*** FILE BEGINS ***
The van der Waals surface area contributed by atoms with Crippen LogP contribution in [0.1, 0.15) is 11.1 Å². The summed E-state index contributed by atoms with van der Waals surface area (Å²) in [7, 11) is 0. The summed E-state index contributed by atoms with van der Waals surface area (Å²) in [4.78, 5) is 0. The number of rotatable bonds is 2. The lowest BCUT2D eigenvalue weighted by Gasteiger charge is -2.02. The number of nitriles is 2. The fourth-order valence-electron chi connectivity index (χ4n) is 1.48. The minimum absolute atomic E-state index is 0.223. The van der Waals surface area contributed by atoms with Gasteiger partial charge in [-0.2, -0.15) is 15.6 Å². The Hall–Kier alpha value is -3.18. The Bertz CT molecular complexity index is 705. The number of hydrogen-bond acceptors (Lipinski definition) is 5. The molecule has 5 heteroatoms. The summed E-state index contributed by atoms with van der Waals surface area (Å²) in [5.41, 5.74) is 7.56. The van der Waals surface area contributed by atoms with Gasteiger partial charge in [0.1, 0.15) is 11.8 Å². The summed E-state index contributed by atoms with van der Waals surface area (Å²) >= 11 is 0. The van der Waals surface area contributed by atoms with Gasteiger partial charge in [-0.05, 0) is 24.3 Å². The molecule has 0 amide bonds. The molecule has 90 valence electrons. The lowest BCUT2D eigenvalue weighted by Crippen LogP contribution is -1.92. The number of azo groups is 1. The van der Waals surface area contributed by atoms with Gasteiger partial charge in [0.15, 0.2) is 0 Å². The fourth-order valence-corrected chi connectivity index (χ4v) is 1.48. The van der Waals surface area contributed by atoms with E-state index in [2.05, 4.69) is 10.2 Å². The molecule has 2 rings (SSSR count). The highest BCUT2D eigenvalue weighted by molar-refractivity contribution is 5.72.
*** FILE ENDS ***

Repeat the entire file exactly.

The van der Waals surface area contributed by atoms with Crippen LogP contribution in [0.1, 0.15) is 11.1 Å². The summed E-state index contributed by atoms with van der Waals surface area (Å²) in [7, 11) is 0. The summed E-state index contributed by atoms with van der Waals surface area (Å²) in [4.78, 5) is 0. The number of rotatable bonds is 2. The lowest BCUT2D eigenvalue weighted by Gasteiger charge is -2.02. The number of nitriles is 2. The fourth-order valence-electron chi connectivity index (χ4n) is 1.48. The minimum absolute atomic E-state index is 0.223. The van der Waals surface area contributed by atoms with Gasteiger partial charge in [-0.2, -0.15) is 15.6 Å². The Hall–Kier alpha value is -3.18. The Bertz CT molecular complexity index is 705. The number of hydrogen-bond acceptors (Lipinski definition) is 5. The molecule has 5 heteroatoms. The summed E-state index contributed by atoms with van der Waals surface area (Å²) in [5.41, 5.74) is 7.56. The van der Waals surface area contributed by atoms with Gasteiger partial charge in [0.1, 0.15) is 11.8 Å². The summed E-state index contributed by atoms with van der Waals surface area (Å²) >= 11 is 0. The van der Waals surface area contributed by atoms with Gasteiger partial charge in [-0.05, 0) is 24.3 Å². The molecule has 0 amide bonds. The molecule has 90 valence electrons. The lowest BCUT2D eigenvalue weighted by Crippen LogP contribution is -1.92. The number of azo groups is 1. The van der Waals surface area contributed by atoms with Gasteiger partial charge in [0.15, 0.2) is 0 Å². The fourth-order valence-corrected chi connectivity index (χ4v) is 1.48. The van der Waals surface area contributed by atoms with E-state index in [2.05, 4.69) is 10.2 Å². The molecule has 2 rings (SSSR count). The highest BCUT2D eigenvalue weighted by molar-refractivity contribution is 5.72.